we expand our minds

to the endless possibilities.

It looks like razor sharp wit

and feels like fire flares

sounds like heart beats on the ground

so you better walk loud

because.

there is nothing more powerful

than a woman naked

standing in nothing

but her intoxicating beauty

her gorgeous forthrightness

her strength to protect those

she loves.

No weapon can penetrate this.

 

Action.

Our survival is a political

action

we walk

with intention

our legacy

is us, living

as examples

agents of change

moving in unison.

It is time it is time

To move, move

move the mountain.

Janet Marie Rogers performingJanet is a Mohawk/Tuscarora writer from the Six Nations band in southern Ontario. She was born in Vancouver British Columbia and has been living on the traditional lands of the Coast Salish people (Victoria, British Columbia) since 1994. Janet works in the genres of poetry, short fiction, spoken word performance poetry, video-poetry and recorded poems with music and script writing.

Read an interview with Janet Marie Rogers here.

Watch a video of Janet reading poetry here.

Please SHARE (on Face Book) and Tweet this post, and Comment (below). 

To learn more about December 6th vigils and their exclusionary practices click on the links below:

Challenging The Whiteness of the December 6th Vigil

Honouring The Forgotten Women of the December 6th Vigil: Indigenous, Of Colour, Disabled, Queer, Transgender, Sexworker…

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About Black Coffee Poet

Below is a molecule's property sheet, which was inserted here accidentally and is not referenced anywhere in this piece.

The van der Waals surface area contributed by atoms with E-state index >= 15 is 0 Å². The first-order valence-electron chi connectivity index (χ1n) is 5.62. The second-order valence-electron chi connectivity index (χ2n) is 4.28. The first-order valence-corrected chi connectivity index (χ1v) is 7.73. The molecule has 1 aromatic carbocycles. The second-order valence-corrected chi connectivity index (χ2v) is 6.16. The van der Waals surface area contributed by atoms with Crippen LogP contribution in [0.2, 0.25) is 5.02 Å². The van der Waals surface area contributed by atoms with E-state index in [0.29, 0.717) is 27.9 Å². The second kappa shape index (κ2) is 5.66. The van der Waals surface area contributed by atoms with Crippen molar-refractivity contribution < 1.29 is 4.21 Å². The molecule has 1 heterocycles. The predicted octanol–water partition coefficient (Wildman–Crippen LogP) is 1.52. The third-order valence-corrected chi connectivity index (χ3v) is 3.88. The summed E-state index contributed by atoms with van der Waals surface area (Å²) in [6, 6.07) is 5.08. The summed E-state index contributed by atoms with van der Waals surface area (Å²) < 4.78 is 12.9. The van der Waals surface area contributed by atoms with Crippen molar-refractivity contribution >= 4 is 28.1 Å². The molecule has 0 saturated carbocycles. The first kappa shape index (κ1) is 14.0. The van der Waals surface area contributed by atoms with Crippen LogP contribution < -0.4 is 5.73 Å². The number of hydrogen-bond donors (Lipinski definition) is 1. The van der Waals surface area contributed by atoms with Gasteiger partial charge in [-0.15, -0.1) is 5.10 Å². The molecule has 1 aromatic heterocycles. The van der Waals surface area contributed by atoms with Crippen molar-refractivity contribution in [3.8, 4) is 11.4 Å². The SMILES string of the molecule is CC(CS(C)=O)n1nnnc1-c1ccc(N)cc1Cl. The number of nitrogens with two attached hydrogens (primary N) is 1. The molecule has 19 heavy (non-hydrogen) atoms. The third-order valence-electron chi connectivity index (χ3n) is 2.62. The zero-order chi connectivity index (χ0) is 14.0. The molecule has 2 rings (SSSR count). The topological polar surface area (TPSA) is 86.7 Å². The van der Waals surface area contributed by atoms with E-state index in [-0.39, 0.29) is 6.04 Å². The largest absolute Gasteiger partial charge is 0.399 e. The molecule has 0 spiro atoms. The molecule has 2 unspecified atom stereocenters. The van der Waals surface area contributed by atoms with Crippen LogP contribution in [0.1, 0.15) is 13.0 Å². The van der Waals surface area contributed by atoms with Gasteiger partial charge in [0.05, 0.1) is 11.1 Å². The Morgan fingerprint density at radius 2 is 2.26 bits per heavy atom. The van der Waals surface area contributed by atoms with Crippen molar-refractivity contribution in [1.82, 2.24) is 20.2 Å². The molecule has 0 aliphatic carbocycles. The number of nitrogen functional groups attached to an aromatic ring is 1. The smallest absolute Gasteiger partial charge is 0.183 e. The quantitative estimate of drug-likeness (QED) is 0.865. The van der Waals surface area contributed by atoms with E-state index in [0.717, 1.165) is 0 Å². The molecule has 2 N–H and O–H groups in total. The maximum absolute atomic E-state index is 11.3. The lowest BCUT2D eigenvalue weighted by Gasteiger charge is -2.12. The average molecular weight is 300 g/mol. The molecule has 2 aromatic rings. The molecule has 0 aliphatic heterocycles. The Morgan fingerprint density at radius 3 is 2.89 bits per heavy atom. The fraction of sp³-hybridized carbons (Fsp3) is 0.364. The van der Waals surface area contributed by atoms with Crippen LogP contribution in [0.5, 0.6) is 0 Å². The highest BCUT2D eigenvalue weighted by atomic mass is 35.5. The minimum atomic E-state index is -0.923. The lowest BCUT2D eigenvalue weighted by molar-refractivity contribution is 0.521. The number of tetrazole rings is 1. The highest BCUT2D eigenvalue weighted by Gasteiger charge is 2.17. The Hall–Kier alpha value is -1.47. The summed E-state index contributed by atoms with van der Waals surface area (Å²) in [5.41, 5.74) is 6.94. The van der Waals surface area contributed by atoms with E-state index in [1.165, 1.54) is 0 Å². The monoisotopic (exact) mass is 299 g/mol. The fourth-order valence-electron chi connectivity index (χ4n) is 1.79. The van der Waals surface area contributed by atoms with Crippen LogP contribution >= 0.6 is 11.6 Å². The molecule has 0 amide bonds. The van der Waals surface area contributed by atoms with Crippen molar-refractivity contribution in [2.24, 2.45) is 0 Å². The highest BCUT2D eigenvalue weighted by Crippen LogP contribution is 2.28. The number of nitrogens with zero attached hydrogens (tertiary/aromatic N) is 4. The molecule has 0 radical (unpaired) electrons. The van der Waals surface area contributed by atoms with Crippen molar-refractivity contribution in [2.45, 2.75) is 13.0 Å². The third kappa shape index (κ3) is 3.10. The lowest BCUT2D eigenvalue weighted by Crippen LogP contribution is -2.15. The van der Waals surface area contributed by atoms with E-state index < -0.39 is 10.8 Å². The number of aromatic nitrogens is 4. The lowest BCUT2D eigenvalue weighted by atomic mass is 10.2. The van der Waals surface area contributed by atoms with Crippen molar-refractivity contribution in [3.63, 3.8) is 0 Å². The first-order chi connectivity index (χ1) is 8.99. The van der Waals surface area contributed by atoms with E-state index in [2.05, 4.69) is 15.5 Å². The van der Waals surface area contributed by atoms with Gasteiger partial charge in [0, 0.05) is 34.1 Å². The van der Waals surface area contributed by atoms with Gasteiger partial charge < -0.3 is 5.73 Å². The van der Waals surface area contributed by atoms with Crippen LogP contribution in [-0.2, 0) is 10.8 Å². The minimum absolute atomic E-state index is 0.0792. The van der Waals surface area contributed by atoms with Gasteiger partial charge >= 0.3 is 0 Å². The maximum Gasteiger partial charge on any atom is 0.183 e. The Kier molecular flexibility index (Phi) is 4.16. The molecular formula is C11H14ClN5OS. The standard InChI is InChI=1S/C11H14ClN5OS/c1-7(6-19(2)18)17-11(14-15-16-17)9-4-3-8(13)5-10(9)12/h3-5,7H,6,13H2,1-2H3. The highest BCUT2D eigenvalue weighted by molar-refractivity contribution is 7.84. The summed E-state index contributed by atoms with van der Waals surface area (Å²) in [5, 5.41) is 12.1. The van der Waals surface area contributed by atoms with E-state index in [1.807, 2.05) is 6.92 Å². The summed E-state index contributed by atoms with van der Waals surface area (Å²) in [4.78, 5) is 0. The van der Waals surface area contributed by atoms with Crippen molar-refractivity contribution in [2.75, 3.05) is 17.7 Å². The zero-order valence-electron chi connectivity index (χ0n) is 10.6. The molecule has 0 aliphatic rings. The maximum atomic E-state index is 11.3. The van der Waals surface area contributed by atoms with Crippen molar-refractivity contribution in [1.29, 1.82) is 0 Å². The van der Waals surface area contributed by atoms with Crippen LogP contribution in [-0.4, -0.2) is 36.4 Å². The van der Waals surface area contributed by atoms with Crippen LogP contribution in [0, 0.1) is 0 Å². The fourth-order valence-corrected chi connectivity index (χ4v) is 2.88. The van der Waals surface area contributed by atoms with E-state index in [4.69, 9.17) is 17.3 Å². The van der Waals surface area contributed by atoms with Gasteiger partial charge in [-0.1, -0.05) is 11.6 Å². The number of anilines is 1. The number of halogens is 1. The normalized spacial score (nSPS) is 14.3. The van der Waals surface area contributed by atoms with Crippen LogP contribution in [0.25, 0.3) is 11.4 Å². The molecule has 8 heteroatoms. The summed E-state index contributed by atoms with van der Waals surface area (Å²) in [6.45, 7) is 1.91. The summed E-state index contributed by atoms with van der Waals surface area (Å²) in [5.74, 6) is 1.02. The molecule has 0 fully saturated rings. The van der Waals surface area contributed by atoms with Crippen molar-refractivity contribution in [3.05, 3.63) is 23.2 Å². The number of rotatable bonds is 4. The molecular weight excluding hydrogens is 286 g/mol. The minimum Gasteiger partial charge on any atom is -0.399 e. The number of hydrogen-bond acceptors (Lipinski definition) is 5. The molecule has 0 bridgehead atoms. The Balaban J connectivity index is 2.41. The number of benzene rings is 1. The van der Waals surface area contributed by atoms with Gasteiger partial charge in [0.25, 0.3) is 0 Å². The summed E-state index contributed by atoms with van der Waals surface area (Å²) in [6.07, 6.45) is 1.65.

Black Coffee Poet is a mixed race poet, essayist, and journalist who focuses on Social Justice, Indigenous Rights, STOPPING Violence Against Women, Film, and Literature.
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3 Responses to REMEMBERING ALL WOMEN ON DECEMBER 6TH: “MOVE A MOUNTAIN”, A POEM BY JANET MARIE ROGERS

  1. Katy mcCuish says:

    To me, the Vigil is as meant to be – for these fourteen women and as such it embodies all women and all people and hopes for an end to violence.

  2. prairiepomes says:

    No, katy, with all respect, it does not embody all women. If it truly did, we’d also see those who attend the dec 6th vigil attend, support, and promote, as a matter of course, other vigils, specifically vigils for women of colour, sex workers, marginalised women. As it stands, those 14 women are re-victimised, by being post-humously appropriated as representatives of, just for one example, the 26 (known, and how many more?) victims of Robert Pickton. The latter were as much women as the former. They too are re-victimised as are their families and communities re-traumatised, when you and others tell these people that someone else ‘stands for’ them, that honouring someone else is the best they can hope we will do for their memories, for their loss, for their responsible call for justice.

    The choice of those 14 women to ‘stand for’ (or, to use your bitterly appropriate term ’em-body’) all women may resonate for you. But it does not do so universally.

    To put it another way, would you accept it, were Canada to adopt the celebration of, say, Martin Luther King Day, and then declare that, because we celebrate MLK, Christmas is no longer a holiday, because MLK stands for christmas, and now embodies Christmas.

    Do you see it now?

    All respect.